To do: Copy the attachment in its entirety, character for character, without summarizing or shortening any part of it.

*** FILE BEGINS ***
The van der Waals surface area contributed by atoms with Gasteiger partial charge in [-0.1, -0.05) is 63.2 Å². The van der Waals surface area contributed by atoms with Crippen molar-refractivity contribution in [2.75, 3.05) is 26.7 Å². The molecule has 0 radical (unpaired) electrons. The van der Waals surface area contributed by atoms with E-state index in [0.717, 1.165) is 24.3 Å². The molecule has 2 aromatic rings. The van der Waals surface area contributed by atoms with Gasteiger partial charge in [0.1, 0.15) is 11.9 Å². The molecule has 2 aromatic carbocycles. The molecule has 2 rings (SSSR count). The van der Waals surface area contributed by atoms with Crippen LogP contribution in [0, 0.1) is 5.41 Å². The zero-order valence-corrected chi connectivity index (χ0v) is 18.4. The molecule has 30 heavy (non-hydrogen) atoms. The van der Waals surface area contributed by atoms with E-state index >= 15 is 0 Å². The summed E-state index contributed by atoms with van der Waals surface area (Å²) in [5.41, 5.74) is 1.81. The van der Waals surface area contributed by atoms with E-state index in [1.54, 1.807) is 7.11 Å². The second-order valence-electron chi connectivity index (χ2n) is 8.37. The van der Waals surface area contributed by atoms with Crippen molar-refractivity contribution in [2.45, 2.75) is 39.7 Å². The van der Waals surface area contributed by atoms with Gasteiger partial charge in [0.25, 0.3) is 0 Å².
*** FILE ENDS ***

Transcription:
The van der Waals surface area contributed by atoms with Gasteiger partial charge in [-0.1, -0.05) is 63.2 Å². The van der Waals surface area contributed by atoms with Crippen molar-refractivity contribution in [2.75, 3.05) is 26.7 Å². The molecule has 0 radical (unpaired) electrons. The van der Waals surface area contributed by atoms with E-state index in [0.717, 1.165) is 24.3 Å². The molecule has 2 aromatic rings. The van der Waals surface area contributed by atoms with Gasteiger partial charge in [0.1, 0.15) is 11.9 Å². The molecule has 2 aromatic carbocycles. The molecule has 2 rings (SSSR count). The van der Waals surface area contributed by atoms with Crippen LogP contribution in [0, 0.1) is 5.41 Å². The zero-order valence-corrected chi connectivity index (χ0v) is 18.4. The molecule has 30 heavy (non-hydrogen) atoms. The van der Waals surface area contributed by atoms with E-state index >= 15 is 0 Å². The summed E-state index contributed by atoms with van der Waals surface area (Å²) in [5.41, 5.74) is 1.81. The van der Waals surface area contributed by atoms with E-state index in [1.54, 1.807) is 7.11 Å². The second-order valence-electron chi connectivity index (χ2n) is 8.37. The van der Waals surface area contributed by atoms with Crippen molar-refractivity contribution in [2.45, 2.75) is 39.7 Å². The van der Waals surface area contributed by atoms with Gasteiger partial charge in [0.25, 0.3) is 0 Å².